ON THE SHORE OF THE WIDE WORLD
National Theatre (Cottesloe), London SE1
Opened 26 May, 2005
***

The National Theatre's press office requests reviewers not to "reveal the key event" that involves one of the characters in Simon Stephens' modern family drama. I don't see why not this isn't a thriller or a whodunnit, after all but suffice to say that it's entirely typical of Stephens that the most cataclysmic occurrences can take place not only offstage, but almost between the cracks of the story: it's not the event itself that is of dramatic interest, but its reverberations.

After his hat-trick of London productions last year (two, Christmas and One Minute, at the Bush; the third, Country Music, at the Royal Court), Stephens is an established playwriting presence, his mode of operation known. Simply, he looks at people, at their lives. Looks sympathetically. Doesn't overdo things ordinary stories are drama enough for most of us in our own lives, after all. So, here, we see three generations of a Stockport family. Grandsons Alex and Christopher turn against granddad Charlie when they come to believe he beats his wife. Charlie likes a drop and has a bit of a temper, so domestic matters are strained in any case. And the intervening generation, parents Peter and Alice, seem on the verge of separating, as each stands on the brink of involvement with another person in the empty wake of Alex's departure for London with his girlfriend.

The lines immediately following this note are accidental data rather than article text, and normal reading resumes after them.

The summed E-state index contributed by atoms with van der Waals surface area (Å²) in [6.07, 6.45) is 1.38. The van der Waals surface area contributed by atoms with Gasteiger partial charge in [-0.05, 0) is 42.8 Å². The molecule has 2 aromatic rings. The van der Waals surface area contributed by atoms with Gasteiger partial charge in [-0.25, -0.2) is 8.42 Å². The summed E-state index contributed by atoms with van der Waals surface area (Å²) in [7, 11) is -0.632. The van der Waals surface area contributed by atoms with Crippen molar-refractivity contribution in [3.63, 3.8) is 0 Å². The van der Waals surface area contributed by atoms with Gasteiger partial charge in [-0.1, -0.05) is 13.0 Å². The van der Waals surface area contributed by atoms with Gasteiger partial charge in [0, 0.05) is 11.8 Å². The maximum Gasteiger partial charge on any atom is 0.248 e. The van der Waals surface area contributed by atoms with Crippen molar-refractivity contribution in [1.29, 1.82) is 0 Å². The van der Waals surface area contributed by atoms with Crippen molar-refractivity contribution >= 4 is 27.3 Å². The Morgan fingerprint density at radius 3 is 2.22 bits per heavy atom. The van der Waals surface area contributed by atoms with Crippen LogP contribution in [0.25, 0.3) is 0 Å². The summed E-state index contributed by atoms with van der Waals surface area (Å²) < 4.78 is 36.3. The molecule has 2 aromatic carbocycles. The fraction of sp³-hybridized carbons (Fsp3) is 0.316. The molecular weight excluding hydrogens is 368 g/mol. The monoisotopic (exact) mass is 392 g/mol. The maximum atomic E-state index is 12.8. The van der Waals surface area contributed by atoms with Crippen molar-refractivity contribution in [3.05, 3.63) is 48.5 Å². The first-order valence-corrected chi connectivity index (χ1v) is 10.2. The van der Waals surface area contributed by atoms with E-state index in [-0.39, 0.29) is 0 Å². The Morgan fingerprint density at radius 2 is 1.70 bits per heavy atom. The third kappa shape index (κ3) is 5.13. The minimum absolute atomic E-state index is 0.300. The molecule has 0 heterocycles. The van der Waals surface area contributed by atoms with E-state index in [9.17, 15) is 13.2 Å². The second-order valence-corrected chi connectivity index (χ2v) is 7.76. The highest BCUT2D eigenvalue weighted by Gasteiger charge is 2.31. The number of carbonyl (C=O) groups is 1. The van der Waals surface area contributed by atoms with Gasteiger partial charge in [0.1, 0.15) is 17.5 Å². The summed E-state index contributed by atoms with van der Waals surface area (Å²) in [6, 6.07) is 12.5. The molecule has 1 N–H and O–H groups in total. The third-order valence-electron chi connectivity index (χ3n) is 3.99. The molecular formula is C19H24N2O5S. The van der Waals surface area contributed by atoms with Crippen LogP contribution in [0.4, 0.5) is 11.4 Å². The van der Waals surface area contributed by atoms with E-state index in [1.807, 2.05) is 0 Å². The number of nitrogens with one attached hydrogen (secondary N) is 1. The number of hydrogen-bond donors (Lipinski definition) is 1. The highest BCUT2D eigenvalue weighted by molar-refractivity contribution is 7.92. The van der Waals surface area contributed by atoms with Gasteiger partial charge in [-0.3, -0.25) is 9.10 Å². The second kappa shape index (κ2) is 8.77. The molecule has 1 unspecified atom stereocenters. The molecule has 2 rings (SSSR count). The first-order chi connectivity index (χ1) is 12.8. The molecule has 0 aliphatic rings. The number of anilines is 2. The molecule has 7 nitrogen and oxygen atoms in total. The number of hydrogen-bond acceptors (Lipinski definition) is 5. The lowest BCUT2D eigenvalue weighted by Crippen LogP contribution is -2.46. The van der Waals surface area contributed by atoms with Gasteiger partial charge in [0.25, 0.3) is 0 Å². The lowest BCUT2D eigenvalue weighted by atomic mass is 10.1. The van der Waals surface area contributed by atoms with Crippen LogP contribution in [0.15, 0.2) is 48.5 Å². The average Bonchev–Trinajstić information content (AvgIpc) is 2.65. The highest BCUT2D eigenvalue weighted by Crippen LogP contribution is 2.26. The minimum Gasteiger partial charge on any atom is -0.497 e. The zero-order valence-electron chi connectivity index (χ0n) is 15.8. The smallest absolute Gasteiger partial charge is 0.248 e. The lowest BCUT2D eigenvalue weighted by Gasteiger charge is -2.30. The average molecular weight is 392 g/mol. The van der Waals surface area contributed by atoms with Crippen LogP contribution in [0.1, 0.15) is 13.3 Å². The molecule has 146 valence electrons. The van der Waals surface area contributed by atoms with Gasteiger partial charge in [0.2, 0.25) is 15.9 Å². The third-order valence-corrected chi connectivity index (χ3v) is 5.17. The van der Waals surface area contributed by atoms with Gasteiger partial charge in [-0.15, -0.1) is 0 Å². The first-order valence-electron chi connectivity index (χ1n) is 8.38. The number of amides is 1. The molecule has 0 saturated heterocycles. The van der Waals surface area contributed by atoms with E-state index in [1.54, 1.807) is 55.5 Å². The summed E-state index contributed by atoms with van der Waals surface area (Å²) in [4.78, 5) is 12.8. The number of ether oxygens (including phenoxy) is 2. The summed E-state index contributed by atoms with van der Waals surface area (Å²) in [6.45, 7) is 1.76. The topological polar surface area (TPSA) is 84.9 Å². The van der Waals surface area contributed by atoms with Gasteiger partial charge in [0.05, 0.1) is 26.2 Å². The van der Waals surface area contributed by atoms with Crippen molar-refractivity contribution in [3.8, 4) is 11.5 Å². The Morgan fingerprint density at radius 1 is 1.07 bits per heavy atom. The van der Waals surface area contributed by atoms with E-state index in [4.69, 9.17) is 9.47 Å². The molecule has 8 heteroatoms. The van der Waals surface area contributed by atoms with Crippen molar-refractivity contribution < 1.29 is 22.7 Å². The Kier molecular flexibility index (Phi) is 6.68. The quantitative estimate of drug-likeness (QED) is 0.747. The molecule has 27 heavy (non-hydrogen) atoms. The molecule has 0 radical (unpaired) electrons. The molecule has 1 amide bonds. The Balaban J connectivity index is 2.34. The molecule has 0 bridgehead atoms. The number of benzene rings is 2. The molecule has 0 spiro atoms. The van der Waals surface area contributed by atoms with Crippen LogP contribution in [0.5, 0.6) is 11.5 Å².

Sarah Frankcom's production (in collaboration with the Royal Exchange in Manchester, where it premièred last month) matches the writing. The action takes place beneath a huge blue semi-globe of a starscape, on a circular floorcloth showing a aerial photograph of Stockport broken up by latitude and longitude lines: the Holmes family's lives are the world to them, as each of ours are to us. Yet it is ultimately less satisfying than those plays of last year. At two and a half hours plus, it feels prolonged beyond its natural compass (no pun intended); that title with its allusion to Keats, one or two set-piece speeches, a late-arriving motif of people declaring that their heads are being done in, and an almost shockingly contrived happy-ending coda all sound false notes. The worst failing of a Stephens play is to be overwrought, but on occasion, in the second half especially, this is. But roll on the next work by this (normally) unshowily beautiful writer.

Written for the Financial Times.

Copyright © Ian Shuttleworth; all rights reserved.

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